When Is Alimony Awarded In A Divorce?
Unlike child support, which is ordered according to specific monetary guidelines, spousal support, or alimony, is awarded by the family law judge based on what spouses can reasonably earn. Usually, the amount of spousal support is determined by the state’s guidelines, but it may also depend on the length of the marriage and other factors. In some cases, a judge may consider the parties’ savings or investment habits.
Not Every Former Spouse Receives Alimony
Despite the common misconception, not every former spouse receives alimony in a divorce. In fact, less than 15 percent of all divorces include alimony as part of the final decree. If a divorce includes alimony, it is usually awarded for a specific reason, such as to provide a lower-earning former spouse with financial support to help them transition to a self-supporting life. The amount of alimony a judge orders is based on factors like the earning capacity and lifestyle of the recipient spouse, as well as the marital assets and debts of both parties. Often, alimony is terminated upon a significant change in circumstances of either party. This change may be something as simple as a new partner in the life of the recipient spouse, or as complex as a remarriage of a spouse to someone else.
Reimbursement & Permanent Alimony
Alimony is an important part of divorces, but how long it will last depends on a few different factors. The court will consider the payor and recipient’s earning capacity, as well as the lifestyle the couple enjoyed before the marriage. The court also looks at each spouse’s future employment prospects, including their ability to return to school or receive new training if they need it. If the payor is able to gain a job that pays more than their original alimony amount, then the payments can be modified or terminated. Reimbursement alimony is awarded for the investment one spouse made into the other’s education or business. This type of alimony will usually last until the recipient is self-supporting. Permanent alimony, on the other hand, will continue until the receiving party remarries or dies. However, the payment may be adjusted if one party gets a better-paying job, receives a major income source (like inheritance or winning the lottery), or incurs medical expenses not covered by insurance.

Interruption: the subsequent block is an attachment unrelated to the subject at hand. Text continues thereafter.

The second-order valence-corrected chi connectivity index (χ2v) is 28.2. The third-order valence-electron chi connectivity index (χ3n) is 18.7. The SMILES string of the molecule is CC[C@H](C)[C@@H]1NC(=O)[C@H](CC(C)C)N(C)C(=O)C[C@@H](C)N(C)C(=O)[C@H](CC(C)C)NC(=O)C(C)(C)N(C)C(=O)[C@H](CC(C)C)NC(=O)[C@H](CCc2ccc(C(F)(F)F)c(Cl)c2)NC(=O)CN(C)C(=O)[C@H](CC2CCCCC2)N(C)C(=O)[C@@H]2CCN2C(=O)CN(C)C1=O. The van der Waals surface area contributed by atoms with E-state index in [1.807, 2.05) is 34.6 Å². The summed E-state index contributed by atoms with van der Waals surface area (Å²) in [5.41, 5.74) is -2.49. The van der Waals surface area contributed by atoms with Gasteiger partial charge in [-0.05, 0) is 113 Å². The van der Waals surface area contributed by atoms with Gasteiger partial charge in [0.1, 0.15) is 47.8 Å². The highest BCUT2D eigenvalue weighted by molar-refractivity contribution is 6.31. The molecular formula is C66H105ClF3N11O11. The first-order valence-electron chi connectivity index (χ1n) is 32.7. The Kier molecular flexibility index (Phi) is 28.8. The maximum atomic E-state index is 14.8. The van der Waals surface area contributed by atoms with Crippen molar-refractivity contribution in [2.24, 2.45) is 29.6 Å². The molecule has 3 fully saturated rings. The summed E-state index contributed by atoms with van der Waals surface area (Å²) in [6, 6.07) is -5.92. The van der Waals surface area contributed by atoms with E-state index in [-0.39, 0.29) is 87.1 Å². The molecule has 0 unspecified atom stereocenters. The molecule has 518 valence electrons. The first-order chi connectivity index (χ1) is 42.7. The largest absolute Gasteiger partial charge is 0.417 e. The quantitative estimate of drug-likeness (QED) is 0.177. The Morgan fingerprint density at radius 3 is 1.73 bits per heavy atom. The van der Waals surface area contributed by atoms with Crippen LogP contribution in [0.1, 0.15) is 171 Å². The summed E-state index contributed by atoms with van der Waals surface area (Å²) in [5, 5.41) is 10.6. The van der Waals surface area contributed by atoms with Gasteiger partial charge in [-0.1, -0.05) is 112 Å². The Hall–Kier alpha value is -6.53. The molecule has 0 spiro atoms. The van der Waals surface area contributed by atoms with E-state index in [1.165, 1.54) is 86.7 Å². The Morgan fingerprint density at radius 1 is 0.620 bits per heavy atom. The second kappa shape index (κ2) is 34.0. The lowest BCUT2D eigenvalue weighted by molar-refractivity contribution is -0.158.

Rehabilitative & Temporary Alimony
Rehabilitative alimony is designed to help one spouse obtain the education and job skills they need to become self-supporting. It is awarded in cases where the former spouse devoted a large amount of time to raising children and taking care of the home but did not obtain sufficient training or education to be competitive in the workforce. The recipient spouse can use rehabilitative alimony to pursue post-secondary education or to gain job training or professional certification in a specific field. This may include going back to school to receive a GED, enrolling in a trade school, or obtaining a professional license. Temporary spousal support is also commonly ordered as part of a divorce. It’s typically called alimony pendente lite and is granted to support the dependent spouse while the divorce process is pending. How long alimony payments last is usually based on the length of the marriage, but can change depending on circumstances. For example, if the paying spouse becomes disabled or retires, payments could stop.